Understanding Accounting Revenue Tracking Procedures: Inventory, Costs of Goods, FIFO and LIFO
Every business needs to make money. The majority of businesses that make money do so by selling goods (products) or services. That is where the cost of goods comes into play. If a company sells a product too cheaply, it may end up losing money. On the other hand, if a company sells a product at too high a price, then it may lose customers. Finding that happy medium is a challenge for every company.

As the cost of goods and services sold fluctuates, a company needs an accounting system that can keep track of products sold, the price of those products sold, and the cost to sell those products. In fact, recording and reporting the costs of doing business are the most important and fundamental functions of a working accounting system.

Purchasing Goods to Sell

Purchasing a product to resell and purchasing materials to supply a service are both examples of the cost of goods sold. This is a critical area that needs to be monitored by appropriate accounting procedures, as the original cost of a product to be sold helps determine the price of a product to the end consumer.

When a company purchases a product or material to sell, this is an expense that is recorded in an inventory asset account. An inventory asset account is exactly what its name describes: a listing of inventory, materials, or products the company has purchased to later sell as a whole or part of a product or service. When this expense is recorded in the inventory asset account, another entry will be made to either credit cash or credit accounts payable for this cost, as you would expect in the double-entry method of accounting.

Identified Cost of Inventory

It is important to be able to identify the value of a company's inventory at any given time, which is defined as the cost of inventory on hand. This cost is determined by what the company paid for the remaining inventory in stock, not what its marketable value is. Identifying the cost of inventory is an assumption that is made if you use the first in, first out method of business flow.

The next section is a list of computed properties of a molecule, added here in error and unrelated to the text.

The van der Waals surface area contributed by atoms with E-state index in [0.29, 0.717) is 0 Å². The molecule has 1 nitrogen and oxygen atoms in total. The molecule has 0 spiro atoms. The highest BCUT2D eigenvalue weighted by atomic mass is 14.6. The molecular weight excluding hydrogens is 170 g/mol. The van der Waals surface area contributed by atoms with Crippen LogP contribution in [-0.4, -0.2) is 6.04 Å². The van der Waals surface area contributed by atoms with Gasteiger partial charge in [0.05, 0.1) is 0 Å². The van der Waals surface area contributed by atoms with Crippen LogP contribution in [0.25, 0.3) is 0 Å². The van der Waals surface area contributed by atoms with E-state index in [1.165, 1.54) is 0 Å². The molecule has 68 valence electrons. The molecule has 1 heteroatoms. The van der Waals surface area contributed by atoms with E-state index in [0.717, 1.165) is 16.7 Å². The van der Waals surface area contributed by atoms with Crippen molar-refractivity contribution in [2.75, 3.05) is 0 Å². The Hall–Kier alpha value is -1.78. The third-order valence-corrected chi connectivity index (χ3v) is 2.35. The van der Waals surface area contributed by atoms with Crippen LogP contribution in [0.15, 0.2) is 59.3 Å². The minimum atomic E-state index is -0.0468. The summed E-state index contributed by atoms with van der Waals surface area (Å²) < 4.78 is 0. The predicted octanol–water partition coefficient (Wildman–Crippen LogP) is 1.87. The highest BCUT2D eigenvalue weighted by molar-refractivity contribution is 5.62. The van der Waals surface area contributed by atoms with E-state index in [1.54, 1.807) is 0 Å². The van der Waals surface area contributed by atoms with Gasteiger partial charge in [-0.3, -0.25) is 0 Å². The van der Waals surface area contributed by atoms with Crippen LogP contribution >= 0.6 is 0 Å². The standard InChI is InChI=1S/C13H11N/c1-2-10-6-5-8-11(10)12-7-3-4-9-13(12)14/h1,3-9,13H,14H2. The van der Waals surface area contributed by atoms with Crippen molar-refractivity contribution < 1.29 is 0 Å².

First In, First Out (FIFO)

First in, first out is a process that describes how a company acquires its materials to later resell to customers. In a nutshell, FIFO means that a company first purchases its inventory for a price and then later sells that inventory to the end consumer. The company tries to sell the old inventory before selling the newer inventory to the consumer. If a company cannot sell inventory, then that inventory is discarded. At any time, you can assume that a company's most up-to-date product would be in inventory behind older inventory as it tries to sell its older inventory first.

The FIFO method is used to determine the cost of goods sold. Everything is best understood through an example:

  • 4/1/2008: Coffee-Mugs-For-Us purchases 800 units of clay at 75 cents a unit.
  • 4/8/2008: Coffee-Mugs-For-Us purchases 1,200 units of clay at 80 cents a unit.
  • 4/12/2008: Coffee-Mugs-For-Us purchases 2,800 units of clay at 83 cents a unit.
  • 4/14/2008: Coffee-Mugs-For-Us purchases 2,200 units of clay at 84 cents a unit.
  • 4/16/2008: Coffee-Mugs-For-Us sells 1,500 coffee mugs at $4.75 a mug.
  • 4/20/2008: Coffee-Mugs-For-Us sells 3,000 mugs at $4.75 a mug

Given the above entries, create a FIFO chart representing cost of goods sold:



Item Cost

Total AP

Cost of Goods Sold

Inventory Balance






800 units






2000 units






4800 units



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7000 units






6200 units






5500 units






5000 units






2500 units






2500 units

As you can see from the above illustration, as goods are sold, the first items purchased in the inventory are the first items that are sent out to customers, remaining true to the FIFO method of processing inventory. In the above example, we have 2,500 units left in inventory; and of those 2,500 units. 2,200 units were purchased at 84 cents a unit, and a remaining 300 units were purchased at 83 cents a unit.